Keeping everyone safe when flying a drone

You have probably read quite a bit in the news recently about drones making a nuisance of themselves by flying near airports and other places where they are not allowed. Well I would like to re-assure you that my humans go to a lot of trouble to make sure I behave in the skies!

Our pilot Paul has spent a lot of time and money to obtain a professional qualification from the Civil Aviation Authority. Known as a “Permission for Commercial Operation” or PFCO this allows us to charge money for any aerial work. To obtain the qualification Paul had to attend a ground course, do a flight test and write a very long operations manual. He also had to buy special drone insurance.

It is illegal to charge for drone work unless you have a valid PFCO and insurance.

Before we leave home on a commercial flight the humans fill complete a site survey and risk assessment, with details of the weather, nearest airfields and possible hazards such a power lines. They have to check maps to make sure we fly a safe distance from buildings, roads and people.

There are strict rules governing drone flights in the UK and we are not allowed to fly over towns or other ‘congetsed’ areas. 

They must also see if there are any local “Notices to Airmen” or NOTAMS in force. These are warnings of any aerial activity that could make my flights unsafe. For eaxmple a couple of weeks ago was kept on the ground while the Red Arrows performed at a nearby Steam Rally.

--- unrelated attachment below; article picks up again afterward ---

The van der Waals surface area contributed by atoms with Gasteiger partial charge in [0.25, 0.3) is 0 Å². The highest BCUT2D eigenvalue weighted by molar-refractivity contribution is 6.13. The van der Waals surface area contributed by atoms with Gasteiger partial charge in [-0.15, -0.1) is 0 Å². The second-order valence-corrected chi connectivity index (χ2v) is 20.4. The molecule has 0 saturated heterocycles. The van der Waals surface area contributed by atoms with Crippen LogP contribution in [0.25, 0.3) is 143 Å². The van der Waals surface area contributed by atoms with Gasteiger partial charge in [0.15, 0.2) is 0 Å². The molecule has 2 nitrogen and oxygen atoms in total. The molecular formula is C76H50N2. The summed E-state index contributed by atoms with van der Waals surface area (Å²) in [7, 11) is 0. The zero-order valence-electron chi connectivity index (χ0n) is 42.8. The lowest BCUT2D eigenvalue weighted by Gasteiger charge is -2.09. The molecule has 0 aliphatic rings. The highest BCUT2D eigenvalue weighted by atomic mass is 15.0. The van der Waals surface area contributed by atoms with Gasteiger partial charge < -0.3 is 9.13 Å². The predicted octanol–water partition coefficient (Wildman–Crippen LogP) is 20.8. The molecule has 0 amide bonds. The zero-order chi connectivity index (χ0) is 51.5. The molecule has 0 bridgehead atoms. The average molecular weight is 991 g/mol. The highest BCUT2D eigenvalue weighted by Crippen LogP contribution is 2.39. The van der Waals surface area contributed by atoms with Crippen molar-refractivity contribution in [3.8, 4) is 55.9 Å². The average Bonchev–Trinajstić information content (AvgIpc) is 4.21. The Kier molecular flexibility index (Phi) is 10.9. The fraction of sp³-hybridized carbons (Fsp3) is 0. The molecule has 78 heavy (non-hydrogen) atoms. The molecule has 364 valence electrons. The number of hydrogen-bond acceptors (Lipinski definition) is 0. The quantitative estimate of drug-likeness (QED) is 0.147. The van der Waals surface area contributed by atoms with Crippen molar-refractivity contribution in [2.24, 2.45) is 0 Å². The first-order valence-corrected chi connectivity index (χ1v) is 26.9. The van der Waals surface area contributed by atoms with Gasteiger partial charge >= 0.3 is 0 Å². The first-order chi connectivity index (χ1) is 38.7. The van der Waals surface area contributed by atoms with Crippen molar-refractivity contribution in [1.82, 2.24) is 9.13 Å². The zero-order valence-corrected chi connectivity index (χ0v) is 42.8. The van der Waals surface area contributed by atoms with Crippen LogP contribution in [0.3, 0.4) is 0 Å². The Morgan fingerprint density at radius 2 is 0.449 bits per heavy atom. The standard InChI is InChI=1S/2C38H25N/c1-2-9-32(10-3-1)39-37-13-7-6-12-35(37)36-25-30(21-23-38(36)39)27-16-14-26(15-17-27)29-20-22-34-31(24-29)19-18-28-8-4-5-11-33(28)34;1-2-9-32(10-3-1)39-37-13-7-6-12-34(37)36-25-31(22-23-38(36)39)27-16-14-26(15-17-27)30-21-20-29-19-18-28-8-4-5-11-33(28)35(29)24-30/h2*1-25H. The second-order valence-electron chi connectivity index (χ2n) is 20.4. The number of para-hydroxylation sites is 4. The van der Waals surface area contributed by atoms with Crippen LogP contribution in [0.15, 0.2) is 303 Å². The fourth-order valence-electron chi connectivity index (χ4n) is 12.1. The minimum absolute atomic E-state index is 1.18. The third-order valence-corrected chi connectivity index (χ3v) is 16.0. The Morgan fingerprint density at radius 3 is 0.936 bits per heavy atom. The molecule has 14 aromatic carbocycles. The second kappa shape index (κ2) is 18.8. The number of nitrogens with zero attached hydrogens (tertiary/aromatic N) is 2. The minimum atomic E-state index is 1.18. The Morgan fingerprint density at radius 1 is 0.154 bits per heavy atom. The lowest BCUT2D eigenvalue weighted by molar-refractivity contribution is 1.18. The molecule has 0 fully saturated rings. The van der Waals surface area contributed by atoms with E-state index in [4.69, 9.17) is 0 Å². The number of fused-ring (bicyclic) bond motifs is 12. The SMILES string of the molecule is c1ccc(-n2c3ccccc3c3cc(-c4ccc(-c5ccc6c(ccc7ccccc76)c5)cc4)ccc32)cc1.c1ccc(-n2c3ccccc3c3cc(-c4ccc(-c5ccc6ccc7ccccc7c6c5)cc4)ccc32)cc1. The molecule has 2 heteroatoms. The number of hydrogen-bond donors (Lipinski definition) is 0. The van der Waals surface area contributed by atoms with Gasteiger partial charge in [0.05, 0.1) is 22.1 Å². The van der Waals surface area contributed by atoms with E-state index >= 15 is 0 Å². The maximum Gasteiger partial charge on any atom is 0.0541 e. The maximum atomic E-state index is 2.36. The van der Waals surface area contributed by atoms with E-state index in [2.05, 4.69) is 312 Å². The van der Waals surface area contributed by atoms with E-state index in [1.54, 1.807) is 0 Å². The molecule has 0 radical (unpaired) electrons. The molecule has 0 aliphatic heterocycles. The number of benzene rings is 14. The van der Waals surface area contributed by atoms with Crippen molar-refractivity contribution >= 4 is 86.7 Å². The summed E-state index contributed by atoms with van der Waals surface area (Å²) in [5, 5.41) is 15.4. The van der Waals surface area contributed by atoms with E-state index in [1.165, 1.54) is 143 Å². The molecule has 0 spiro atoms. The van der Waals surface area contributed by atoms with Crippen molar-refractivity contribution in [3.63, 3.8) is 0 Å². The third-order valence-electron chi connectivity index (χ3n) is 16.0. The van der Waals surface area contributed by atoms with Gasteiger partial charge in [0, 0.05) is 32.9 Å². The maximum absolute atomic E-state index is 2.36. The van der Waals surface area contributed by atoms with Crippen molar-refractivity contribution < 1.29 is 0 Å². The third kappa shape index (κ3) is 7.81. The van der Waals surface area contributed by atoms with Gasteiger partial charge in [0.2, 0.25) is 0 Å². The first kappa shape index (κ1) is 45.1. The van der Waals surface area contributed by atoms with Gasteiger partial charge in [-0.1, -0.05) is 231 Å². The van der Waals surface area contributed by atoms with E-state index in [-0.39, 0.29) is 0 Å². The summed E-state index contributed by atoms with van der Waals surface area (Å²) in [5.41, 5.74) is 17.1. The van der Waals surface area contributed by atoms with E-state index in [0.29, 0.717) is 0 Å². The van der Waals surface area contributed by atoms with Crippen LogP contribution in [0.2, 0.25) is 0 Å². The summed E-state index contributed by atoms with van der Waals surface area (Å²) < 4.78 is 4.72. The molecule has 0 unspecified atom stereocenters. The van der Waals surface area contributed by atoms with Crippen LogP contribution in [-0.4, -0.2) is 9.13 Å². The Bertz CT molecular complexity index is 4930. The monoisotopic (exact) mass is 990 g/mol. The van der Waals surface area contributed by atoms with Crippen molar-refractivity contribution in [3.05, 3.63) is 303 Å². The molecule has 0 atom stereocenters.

Drone Rangers at work

When we arrive at the flying location, the humans have a good look around just to make sure nothing was missed on the map. And a good job too: recently we arrived at a site to find someone had planted a 40 metre chimney right in the middle of my flight path!

Then I am carefully taken out of my case and given good examination to make sure all my bits are in good working order. Just like a ‘real’ aircraft the humans work through a safety check-list before I am at last allowed to leap into the wild blue yonder, or grey yonder as it seems to have been most of the summer.

Well this is bit I was born for, soaring high above the beautiful Shropshire countryside with the Buzzards and Red Kites, a dream job indeed.

Observer Sue helps Paul with the pre flight check-list

Down on the ground Paul is concentrating hard on making sure I am positioned correctly to get the best shots for our clients. At the same time one of our trained observers is scanning the ground and sky for anything that might put me or anyone on the ground in danger.

One of our main concerns is keeping out of the way of other aircraft. To prevent collisions I am not allowed to fly higher than 400 feet and civilian aircraft are not allowed to fly below 500 feet, so in theory there should always be at least 100 feet separation. However Shropshire is a designated low flying area for the RAF and it is not unusual to see one of the helicopters from RAF Shawbury sneaking up on us from behind a hedge! My observers are very skilled at spotting / hearing them and are quick to alert Paul at the first rumble of rotor blades. As an extra precaution the humans always phone RAF Shawbury to let them know where and when we are flying.

So remember if you are looking for someone to shoot aerial photos or video always make sure you choose a qualified and insured operator.

If you any questions about our work or would like to book a flight please contact Paul on 01952 728623 or email



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